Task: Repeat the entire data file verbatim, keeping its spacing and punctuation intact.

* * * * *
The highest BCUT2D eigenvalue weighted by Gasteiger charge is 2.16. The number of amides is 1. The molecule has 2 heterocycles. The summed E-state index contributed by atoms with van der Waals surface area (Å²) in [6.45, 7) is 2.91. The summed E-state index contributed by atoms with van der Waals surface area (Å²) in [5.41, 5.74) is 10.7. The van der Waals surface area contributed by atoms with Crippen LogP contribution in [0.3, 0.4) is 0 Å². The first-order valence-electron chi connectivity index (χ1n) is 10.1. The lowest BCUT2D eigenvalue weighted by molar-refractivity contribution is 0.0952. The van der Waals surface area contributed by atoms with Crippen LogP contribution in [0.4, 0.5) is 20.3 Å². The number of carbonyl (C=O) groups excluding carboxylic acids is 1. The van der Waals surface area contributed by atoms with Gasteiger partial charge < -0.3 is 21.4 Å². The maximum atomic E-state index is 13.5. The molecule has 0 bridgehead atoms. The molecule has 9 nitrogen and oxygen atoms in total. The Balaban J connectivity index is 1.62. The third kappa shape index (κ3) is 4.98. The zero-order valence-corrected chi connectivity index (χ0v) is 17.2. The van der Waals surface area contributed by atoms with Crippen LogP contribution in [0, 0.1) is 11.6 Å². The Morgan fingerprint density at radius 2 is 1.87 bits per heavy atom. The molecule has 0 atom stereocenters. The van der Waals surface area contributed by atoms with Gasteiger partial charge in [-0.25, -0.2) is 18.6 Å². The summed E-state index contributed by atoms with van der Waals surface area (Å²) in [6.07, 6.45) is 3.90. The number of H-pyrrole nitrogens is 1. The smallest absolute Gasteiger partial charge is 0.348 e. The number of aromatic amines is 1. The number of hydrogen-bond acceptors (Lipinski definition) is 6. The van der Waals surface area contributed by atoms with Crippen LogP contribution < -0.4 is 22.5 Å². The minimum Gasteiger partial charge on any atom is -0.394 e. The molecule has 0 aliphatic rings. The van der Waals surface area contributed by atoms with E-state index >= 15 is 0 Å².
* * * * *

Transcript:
The highest BCUT2D eigenvalue weighted by Gasteiger charge is 2.16. The number of amides is 1. The molecule has 2 heterocycles. The summed E-state index contributed by atoms with van der Waals surface area (Å²) in [6.45, 7) is 2.91. The summed E-state index contributed by atoms with van der Waals surface area (Å²) in [5.41, 5.74) is 10.7. The van der Waals surface area contributed by atoms with Crippen LogP contribution in [0.3, 0.4) is 0 Å². The first-order valence-electron chi connectivity index (χ1n) is 10.1. The lowest BCUT2D eigenvalue weighted by molar-refractivity contribution is 0.0952. The van der Waals surface area contributed by atoms with Crippen LogP contribution in [0.4, 0.5) is 20.3 Å². The number of carbonyl (C=O) groups excluding carboxylic acids is 1. The van der Waals surface area contributed by atoms with Gasteiger partial charge < -0.3 is 21.4 Å². The maximum atomic E-state index is 13.5. The molecule has 0 bridgehead atoms. The molecule has 9 nitrogen and oxygen atoms in total. The Balaban J connectivity index is 1.62. The third kappa shape index (κ3) is 4.98. The zero-order valence-corrected chi connectivity index (χ0v) is 17.2. The van der Waals surface area contributed by atoms with Crippen LogP contribution in [0, 0.1) is 11.6 Å². The Morgan fingerprint density at radius 2 is 1.87 bits per heavy atom. The molecule has 0 atom stereocenters. The van der Waals surface area contributed by atoms with Gasteiger partial charge in [-0.25, -0.2) is 18.6 Å². The summed E-state index contributed by atoms with van der Waals surface area (Å²) in [6.07, 6.45) is 3.90. The number of H-pyrrole nitrogens is 1. The smallest absolute Gasteiger partial charge is 0.348 e. The number of aromatic amines is 1. The number of hydrogen-bond acceptors (Lipinski definition) is 6. The van der Waals surface area contributed by atoms with Crippen LogP contribution < -0.4 is 22.5 Å². The minimum Gasteiger partial charge on any atom is -0.394 e. The molecule has 0 aliphatic rings. The van der Waals surface area contributed by atoms with E-state index >= 15 is 0 Å².